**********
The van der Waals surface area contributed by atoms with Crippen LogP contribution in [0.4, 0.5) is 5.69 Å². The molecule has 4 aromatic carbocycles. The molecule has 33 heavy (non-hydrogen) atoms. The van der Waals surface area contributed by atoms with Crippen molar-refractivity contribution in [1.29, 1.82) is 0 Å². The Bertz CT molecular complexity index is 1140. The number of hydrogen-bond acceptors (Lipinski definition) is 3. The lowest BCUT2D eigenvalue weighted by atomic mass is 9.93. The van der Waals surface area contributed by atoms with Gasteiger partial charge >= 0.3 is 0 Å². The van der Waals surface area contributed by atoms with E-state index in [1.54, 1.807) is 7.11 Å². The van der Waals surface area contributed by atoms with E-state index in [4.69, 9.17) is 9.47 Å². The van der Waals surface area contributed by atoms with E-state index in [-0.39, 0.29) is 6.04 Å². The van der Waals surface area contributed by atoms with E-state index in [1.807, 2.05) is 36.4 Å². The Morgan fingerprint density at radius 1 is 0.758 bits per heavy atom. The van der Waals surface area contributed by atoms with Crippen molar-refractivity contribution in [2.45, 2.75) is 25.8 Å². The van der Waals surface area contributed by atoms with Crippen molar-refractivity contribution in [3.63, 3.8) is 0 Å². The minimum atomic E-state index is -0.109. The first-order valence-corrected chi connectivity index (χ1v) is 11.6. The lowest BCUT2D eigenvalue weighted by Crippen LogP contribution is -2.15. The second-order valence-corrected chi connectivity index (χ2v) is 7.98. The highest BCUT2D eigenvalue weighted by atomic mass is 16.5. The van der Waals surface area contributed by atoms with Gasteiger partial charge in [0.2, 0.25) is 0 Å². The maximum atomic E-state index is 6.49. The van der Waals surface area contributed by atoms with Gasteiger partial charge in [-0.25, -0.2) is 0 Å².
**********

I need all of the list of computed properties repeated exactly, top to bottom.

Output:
The van der Waals surface area contributed by atoms with Crippen LogP contribution in [0.4, 0.5) is 5.69 Å². The molecule has 4 aromatic carbocycles. The molecule has 33 heavy (non-hydrogen) atoms. The van der Waals surface area contributed by atoms with Crippen molar-refractivity contribution in [1.29, 1.82) is 0 Å². The Bertz CT molecular complexity index is 1140. The number of hydrogen-bond acceptors (Lipinski definition) is 3. The lowest BCUT2D eigenvalue weighted by atomic mass is 9.93. The van der Waals surface area contributed by atoms with Gasteiger partial charge >= 0.3 is 0 Å². The van der Waals surface area contributed by atoms with E-state index in [1.54, 1.807) is 7.11 Å². The van der Waals surface area contributed by atoms with E-state index in [4.69, 9.17) is 9.47 Å². The van der Waals surface area contributed by atoms with E-state index in [-0.39, 0.29) is 6.04 Å². The van der Waals surface area contributed by atoms with E-state index in [1.807, 2.05) is 36.4 Å². The Morgan fingerprint density at radius 1 is 0.758 bits per heavy atom. The van der Waals surface area contributed by atoms with Crippen molar-refractivity contribution in [2.45, 2.75) is 25.8 Å². The van der Waals surface area contributed by atoms with Crippen molar-refractivity contribution in [3.63, 3.8) is 0 Å². The minimum atomic E-state index is -0.109. The first-order valence-corrected chi connectivity index (χ1v) is 11.6. The lowest BCUT2D eigenvalue weighted by Crippen LogP contribution is -2.15. The second-order valence-corrected chi connectivity index (χ2v) is 7.98. The highest BCUT2D eigenvalue weighted by atomic mass is 16.5. The van der Waals surface area contributed by atoms with Gasteiger partial charge in [0.2, 0.25) is 0 Å². The maximum atomic E-state index is 6.49. The van der Waals surface area contributed by atoms with Gasteiger partial charge in [-0.25, -0.2) is 0 Å².